Successive-Writ Doctrine Law and Legal Definition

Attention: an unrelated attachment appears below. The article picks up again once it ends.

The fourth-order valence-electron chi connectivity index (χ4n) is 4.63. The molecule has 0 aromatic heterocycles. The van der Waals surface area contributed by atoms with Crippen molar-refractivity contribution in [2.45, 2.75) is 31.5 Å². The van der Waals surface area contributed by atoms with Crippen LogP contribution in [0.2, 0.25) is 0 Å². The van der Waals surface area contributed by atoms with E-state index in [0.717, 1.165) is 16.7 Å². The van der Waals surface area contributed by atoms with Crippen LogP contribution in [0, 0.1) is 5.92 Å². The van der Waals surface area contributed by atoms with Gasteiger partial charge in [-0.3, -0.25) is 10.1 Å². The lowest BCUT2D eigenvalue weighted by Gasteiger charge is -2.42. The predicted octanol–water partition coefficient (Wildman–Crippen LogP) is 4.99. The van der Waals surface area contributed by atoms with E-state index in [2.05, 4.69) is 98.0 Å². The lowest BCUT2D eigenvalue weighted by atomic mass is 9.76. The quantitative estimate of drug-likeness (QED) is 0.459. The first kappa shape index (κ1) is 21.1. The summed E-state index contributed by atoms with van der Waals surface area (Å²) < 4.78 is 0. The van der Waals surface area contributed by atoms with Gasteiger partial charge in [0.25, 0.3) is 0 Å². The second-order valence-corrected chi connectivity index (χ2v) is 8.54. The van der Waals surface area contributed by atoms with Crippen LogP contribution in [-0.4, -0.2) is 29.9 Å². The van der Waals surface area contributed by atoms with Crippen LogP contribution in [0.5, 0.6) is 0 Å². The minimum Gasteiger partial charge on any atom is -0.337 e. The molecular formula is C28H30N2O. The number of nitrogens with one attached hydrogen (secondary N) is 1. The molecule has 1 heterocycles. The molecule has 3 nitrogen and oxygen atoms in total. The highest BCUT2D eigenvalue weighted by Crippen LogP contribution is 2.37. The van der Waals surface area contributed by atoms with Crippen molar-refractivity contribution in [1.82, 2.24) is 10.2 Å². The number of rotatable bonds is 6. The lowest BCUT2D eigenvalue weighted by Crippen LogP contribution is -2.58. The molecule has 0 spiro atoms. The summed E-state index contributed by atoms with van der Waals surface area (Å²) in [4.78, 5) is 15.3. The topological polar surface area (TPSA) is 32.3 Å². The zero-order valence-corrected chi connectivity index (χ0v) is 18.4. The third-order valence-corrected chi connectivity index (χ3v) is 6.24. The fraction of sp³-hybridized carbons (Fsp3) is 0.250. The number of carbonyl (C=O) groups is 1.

Successive writ doctrine is a principle of criminal law which states that a second or subsequent petition for a writ of habeas corpus cannot raise claims that were heard and decided on merits in a previous petition. The successive writ doctrine is embodied in 28 U.S.C.S. 2244(b), which provides that a federal court need not entertain a second or subsequent habeas petition unless (1) the subsequent petition alleges a new ground, factual or otherwise, and (2) the petitioner satisfies a judge that the petitioner did not deliberately withhold the ground earlier or otherwise abuse the writ. If the petitioner meets these two conditions, the federal court must consider the subsequent petition as long as other habeas errors such as non exhaustion or procedural default are not present. This is also known as the abuse of writ doctrine.